Rosalind Sargent-Burns is a 2003 graduate of Drake Law School. She began her legal career with the Legislative Reference Bureau for the State of Illinois, where she also served as a correspondent for the National Conference of State Legislatures. Today, she is the Acting Pardon Attorney at the U.S. Department of Justice in Washington, DC.
What influenced your decision to go to law school?
I actually wanted to be an attorney for as far back as I can remember. I think, initially, that idea came from some glamorous depiction or another in movies and on television. It wasn’t until I did a semester exchange program at American University in Washington, DC my undergraduate junior year that it all really came into focus. In my Justice Programs course of study, we visited several local jails and prisons. It was then that I really became impacted by the faces and stories of incarcerated individuals and the various populations disproportionately represented. At that point, I knew that in order to effectuate change in the law, I needed to understand it inside and out.
After doing some research, Drake stood out to me because of the Legislative Practice Program. At Drake, not only could I earn my law degree and get a great foundation in the application of the law, but I could also participate in a program of study that would teach me about the drafting, lobbying, and passage of the laws we, as lawyers, apply. In order to change something for the better, you should know how it came to be in the first place.
What advice would you give to undergraduate students considering law school?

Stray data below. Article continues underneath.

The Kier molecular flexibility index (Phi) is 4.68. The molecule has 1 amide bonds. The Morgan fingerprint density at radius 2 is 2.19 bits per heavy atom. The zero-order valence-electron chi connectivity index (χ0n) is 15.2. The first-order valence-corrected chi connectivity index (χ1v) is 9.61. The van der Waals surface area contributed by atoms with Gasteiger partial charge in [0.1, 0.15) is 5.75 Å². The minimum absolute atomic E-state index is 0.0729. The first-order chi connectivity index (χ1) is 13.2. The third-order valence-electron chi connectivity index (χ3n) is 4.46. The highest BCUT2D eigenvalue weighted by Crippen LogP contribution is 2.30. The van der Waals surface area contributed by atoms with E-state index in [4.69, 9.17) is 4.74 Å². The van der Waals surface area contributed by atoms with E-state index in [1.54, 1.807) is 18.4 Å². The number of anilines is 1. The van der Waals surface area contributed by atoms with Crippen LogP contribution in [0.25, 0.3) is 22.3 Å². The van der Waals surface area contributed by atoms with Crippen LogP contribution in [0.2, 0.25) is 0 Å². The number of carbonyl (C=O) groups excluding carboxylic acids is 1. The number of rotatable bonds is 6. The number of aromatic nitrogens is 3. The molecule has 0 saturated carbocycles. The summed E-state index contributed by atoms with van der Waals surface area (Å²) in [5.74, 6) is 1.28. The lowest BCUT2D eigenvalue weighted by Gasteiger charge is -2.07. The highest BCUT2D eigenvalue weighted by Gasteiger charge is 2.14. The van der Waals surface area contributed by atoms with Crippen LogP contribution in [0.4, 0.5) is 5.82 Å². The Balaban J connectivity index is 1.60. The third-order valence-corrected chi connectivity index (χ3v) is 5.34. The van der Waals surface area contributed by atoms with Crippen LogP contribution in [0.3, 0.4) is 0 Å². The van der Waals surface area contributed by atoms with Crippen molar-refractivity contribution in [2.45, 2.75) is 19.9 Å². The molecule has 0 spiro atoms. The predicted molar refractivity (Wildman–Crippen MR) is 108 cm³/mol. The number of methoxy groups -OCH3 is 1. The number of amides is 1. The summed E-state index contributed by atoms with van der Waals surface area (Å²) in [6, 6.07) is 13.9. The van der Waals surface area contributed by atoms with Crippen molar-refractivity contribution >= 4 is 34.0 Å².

Whenever I come across someone mulling over the decision whether or not to attend law school, my advice is consistent–make sure you really want it. Law school is not for the faint of heart, nor is the legal field itself. There are other positions of stature out there that may be easier to come by, so if you’re in it simply for the title or even just the idea, you may want to explore other routes. But, if you want it, you really want it, –regardless of if you know exactly the kind of law you want to practice–go for it, and don’t let anyone or anything stop you. It may not be the easiest road, but if you’re passionate about what you do, it is so rewarding.
Whatever the task, whatever it entails–from the mundane to the monumental–passion and belief in what I do is the force that drives me. Like a lot of areas of life, you can lose your way sometimes in the legal arena – forget the ultimate goal toward which you are working, but if you stay grounded in your beliefs of what is right and what is just (sorry for the cliché), it’s much easier to maintain your footing on the path that is right, and fulfilling and rewarding, for you.
How did getting involved in student activities at Drake shape your legal education?
I participated in both the Black Law Student Association and the Christian Legal Society, and eventually held offices in both organizations. I was also a part of Drake Law Women and was a note editor on the Agricultural Law Journal. In addition, I was a Drake Law Ambassador. I was able to wear so many hats and serve in so many roles. Each experience impacted my legal education in some way, whether by the exposure to the forums and speakers one of the organizations hosted, the lively discussions of various topics between like-minded individuals and those with differing views belonging to each organization, the honed research and writing skills gained from working on the Ag Law Journal and the editing and management skills obtained from serving as a note editor, or just becoming familiar with so many aspects of the faculty and staff in giving tours to prospective students as an Ambassador.